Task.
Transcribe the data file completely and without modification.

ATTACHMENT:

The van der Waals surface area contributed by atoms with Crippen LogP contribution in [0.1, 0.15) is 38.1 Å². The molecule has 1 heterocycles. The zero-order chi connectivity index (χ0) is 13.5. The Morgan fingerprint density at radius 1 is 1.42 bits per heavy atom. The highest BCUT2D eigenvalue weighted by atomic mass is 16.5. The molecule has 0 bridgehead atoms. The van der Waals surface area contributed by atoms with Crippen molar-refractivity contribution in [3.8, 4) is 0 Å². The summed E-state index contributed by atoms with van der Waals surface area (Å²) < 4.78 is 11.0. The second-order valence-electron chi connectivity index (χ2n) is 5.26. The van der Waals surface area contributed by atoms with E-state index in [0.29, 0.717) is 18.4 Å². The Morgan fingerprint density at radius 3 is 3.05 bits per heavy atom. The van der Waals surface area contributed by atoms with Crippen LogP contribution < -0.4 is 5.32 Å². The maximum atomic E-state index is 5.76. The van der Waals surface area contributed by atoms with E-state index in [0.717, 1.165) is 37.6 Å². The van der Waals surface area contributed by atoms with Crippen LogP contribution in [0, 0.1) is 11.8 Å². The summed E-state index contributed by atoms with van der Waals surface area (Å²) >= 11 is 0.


The van der Waals surface area contributed by atoms with Crippen LogP contribution in [0.1, 0.15) is 38.1 Å². The molecule has 1 heterocycles. The zero-order chi connectivity index (χ0) is 13.5. The Morgan fingerprint density at radius 1 is 1.42 bits per heavy atom. The highest BCUT2D eigenvalue weighted by atomic mass is 16.5. The molecule has 0 bridgehead atoms. The van der Waals surface area contributed by atoms with Crippen molar-refractivity contribution in [3.8, 4) is 0 Å². The summed E-state index contributed by atoms with van der Waals surface area (Å²) < 4.78 is 11.0. The second-order valence-electron chi connectivity index (χ2n) is 5.26. The van der Waals surface area contributed by atoms with E-state index in [0.29, 0.717) is 18.4 Å². The Morgan fingerprint density at radius 3 is 3.05 bits per heavy atom. The van der Waals surface area contributed by atoms with Crippen LogP contribution < -0.4 is 5.32 Å². The maximum atomic E-state index is 5.76. The van der Waals surface area contributed by atoms with E-state index in [0.717, 1.165) is 37.6 Å². The van der Waals surface area contributed by atoms with Crippen LogP contribution in [0, 0.1) is 11.8 Å². The summed E-state index contributed by atoms with van der Waals surface area (Å²) >= 11 is 0.